Beautiful Beetroots

Continuing with my theme of celebrating the successes I’ve been having in the garden, I thought it time to focus on the beetroots steaming ahead in their little sunny spot.  So far my record with growing beetroot has been somewhat hit and miss, having first planted some in seed trays and then transplanted these into the garden.  The vast majority died quite quickly and those that are still hanging on are certainly not my star pupils – they have a LOT to learn from their neighbours.

After advice from a number of people to forgot the seed trays and plant them direct, I had another go doing just that.  They came up in a relatively short time and in good numbers so I was more than happy.  Having learnt a lesson after growing turnips I braved up and did some rather brutal thinning allowing each plant room to grow, I hope, though looking at the photo above there do still seem to a couple quite close together.  The remaining plants have continued their progress at a steady pace, not spectacularly quickly, but obvious enough for me to notice.  I they are beautiful plants to look at, the combination of the glossy green and deep red of the stems is quite something isn’t it?

I think they’ll be ready to pick in about January and I’m already storing up ideas for using them.  Once again I’ve taken no notice of Mr Good’s vegetable preferences, he claims to loath beetroot describing it as tasting of dirt.  I’ll have to do something rather special with it to change his mind on this one.  All going well I’ll also try to squeeze a second crop when I have some room in another bed.

I remember growing baby beets at high school and pickling them with Mum when I brought them home.  They were delicious from memory so I hope I can recreate them, though I often find it impossible to get a dish I remember from childhood just right.  It always seems different from what I had in my mind.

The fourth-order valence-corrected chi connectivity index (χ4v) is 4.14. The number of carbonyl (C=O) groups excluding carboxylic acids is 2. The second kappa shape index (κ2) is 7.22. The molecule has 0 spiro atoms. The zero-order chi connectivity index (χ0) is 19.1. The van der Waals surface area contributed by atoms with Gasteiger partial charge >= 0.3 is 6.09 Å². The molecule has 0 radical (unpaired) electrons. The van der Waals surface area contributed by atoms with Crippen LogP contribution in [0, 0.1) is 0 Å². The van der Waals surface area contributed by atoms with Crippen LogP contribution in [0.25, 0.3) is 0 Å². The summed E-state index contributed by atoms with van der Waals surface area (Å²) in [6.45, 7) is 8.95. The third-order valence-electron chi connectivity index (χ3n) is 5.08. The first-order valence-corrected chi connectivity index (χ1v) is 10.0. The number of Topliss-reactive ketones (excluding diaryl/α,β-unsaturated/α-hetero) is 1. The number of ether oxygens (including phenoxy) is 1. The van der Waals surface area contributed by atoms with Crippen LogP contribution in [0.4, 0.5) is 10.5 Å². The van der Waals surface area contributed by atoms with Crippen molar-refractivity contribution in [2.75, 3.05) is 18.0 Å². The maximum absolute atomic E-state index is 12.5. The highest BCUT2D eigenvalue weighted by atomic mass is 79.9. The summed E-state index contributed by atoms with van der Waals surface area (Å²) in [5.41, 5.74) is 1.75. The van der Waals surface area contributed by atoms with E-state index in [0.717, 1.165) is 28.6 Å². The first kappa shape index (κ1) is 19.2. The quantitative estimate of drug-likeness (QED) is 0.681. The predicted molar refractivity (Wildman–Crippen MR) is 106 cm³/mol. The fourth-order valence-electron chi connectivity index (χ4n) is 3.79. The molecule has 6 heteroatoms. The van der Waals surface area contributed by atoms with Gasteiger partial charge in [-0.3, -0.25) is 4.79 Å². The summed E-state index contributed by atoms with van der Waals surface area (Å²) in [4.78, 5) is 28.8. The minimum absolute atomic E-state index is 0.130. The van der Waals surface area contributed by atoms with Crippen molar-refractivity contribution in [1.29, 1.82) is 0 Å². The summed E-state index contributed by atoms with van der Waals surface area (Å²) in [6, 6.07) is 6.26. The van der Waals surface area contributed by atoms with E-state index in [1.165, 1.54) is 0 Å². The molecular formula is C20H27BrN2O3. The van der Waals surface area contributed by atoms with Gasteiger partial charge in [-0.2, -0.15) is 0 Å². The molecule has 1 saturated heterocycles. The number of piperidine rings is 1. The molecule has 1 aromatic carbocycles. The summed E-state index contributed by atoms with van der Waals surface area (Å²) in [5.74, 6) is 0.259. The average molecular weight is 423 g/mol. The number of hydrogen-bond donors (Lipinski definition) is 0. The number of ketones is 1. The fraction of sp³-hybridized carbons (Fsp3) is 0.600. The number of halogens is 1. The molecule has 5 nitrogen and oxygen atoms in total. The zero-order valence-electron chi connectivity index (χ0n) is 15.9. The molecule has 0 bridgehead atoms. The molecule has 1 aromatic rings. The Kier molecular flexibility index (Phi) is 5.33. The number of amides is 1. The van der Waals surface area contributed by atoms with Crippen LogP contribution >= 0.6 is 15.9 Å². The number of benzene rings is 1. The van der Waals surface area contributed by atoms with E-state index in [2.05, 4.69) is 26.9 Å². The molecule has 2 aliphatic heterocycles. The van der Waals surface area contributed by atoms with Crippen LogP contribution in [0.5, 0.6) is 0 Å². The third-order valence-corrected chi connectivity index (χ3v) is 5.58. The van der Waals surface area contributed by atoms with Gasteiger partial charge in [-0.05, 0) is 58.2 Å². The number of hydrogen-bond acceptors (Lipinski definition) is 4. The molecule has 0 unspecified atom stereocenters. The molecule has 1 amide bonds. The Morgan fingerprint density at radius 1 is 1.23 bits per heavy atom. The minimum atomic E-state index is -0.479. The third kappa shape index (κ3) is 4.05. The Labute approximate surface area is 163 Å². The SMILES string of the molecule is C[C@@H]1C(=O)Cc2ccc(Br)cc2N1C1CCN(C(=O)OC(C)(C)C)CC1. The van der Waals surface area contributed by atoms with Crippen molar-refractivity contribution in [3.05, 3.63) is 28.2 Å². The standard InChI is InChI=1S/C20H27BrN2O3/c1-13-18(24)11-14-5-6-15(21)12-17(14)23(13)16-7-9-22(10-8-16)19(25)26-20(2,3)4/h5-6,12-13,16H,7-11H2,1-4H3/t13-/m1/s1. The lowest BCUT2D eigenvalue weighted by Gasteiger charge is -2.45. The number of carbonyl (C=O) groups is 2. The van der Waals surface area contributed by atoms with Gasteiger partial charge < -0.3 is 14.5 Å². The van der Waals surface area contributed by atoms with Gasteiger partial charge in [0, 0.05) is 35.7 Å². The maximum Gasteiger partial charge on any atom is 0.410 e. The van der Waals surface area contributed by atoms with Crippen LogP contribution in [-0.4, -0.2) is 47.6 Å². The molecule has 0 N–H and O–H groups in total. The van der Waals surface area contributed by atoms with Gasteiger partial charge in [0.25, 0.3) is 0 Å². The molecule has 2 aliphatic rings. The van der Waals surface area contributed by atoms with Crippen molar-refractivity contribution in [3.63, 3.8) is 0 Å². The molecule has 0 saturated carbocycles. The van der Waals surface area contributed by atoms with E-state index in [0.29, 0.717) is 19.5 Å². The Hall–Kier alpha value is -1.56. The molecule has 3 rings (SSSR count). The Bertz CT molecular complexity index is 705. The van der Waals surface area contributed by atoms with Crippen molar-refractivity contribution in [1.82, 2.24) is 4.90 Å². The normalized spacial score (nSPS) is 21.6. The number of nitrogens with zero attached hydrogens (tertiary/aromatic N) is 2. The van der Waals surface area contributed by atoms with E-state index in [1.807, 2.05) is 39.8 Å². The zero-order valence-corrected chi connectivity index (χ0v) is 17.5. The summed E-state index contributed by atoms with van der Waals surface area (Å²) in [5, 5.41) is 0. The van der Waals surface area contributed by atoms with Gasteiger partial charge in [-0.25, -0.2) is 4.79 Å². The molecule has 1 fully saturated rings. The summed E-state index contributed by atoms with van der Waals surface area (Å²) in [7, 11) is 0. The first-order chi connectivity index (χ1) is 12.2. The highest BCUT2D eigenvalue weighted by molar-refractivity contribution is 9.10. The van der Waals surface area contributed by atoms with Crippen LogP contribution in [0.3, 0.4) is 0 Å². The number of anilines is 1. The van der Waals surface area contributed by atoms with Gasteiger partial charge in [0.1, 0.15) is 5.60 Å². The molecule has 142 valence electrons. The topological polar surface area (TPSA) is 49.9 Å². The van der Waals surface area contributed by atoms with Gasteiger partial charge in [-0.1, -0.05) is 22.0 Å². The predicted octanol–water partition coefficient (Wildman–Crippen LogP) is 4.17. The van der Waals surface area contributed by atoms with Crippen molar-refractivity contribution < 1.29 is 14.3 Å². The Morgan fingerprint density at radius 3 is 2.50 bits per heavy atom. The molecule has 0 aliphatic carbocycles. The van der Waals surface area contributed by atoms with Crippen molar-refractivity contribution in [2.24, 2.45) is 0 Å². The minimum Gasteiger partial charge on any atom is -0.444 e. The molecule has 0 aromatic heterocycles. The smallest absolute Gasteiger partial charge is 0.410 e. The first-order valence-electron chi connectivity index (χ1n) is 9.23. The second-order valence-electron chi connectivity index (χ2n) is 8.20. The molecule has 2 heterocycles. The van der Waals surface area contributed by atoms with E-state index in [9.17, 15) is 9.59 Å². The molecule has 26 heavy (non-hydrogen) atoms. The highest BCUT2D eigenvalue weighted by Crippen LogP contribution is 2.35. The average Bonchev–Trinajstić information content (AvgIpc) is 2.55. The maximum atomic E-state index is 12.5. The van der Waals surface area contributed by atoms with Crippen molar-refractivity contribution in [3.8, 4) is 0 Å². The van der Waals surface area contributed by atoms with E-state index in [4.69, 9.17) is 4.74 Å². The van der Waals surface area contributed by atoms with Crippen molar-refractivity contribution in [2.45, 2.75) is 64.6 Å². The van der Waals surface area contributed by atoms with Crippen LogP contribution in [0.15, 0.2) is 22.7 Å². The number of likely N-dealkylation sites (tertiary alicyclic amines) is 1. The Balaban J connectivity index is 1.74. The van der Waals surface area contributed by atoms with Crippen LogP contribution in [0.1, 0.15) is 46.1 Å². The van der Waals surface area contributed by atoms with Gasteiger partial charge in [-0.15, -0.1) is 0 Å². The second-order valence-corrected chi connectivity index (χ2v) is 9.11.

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7 Responses to Beautiful Beetroots

  1. Phoebe says:

    I LOVE BEETROOT! as you now know! Its such a great easy crop and the leaves are a great way to get non beetroot eaters to get used to the taste. That’s how I started. I hated beetroot until I grew it and tasted it fresh and not from a can!

    • Barbara Good says:

      Okay, I’m inspired to start using the leaves too. I’m often pretty dim at realising it’s not just the main part of the plant you can eat. The leaves will look fabulous in my summer salads.
      Can I confess I secretly like the canned stuff as well – stems from my childhood I think.

  2. Liz says:

    Top 5 Beetroot dishes: Beetroot, Mint & Feta salad, Beetroot Rasam, Beetroot and Apple Relish, Spiced Beetroot (using Sth Indian spices), & drum roll please Beetroot Chutney – if he doesn’t like one of them then …..hmmm……I think its clear he doesn’t like beetroot. Oh I just thought of another fav – Beetroot with horseradish. V. nice indeed.

  3. Andrea says:

    The foliage of beetroot does look great and the small young leaves can be added to a salad , i find it one of the easier veg to grow & happy to be nestled between other crops.

  4. Mrs Bok says:

    Lovely beets! After our chat I’m going to grow more if only for their leaves 🙂

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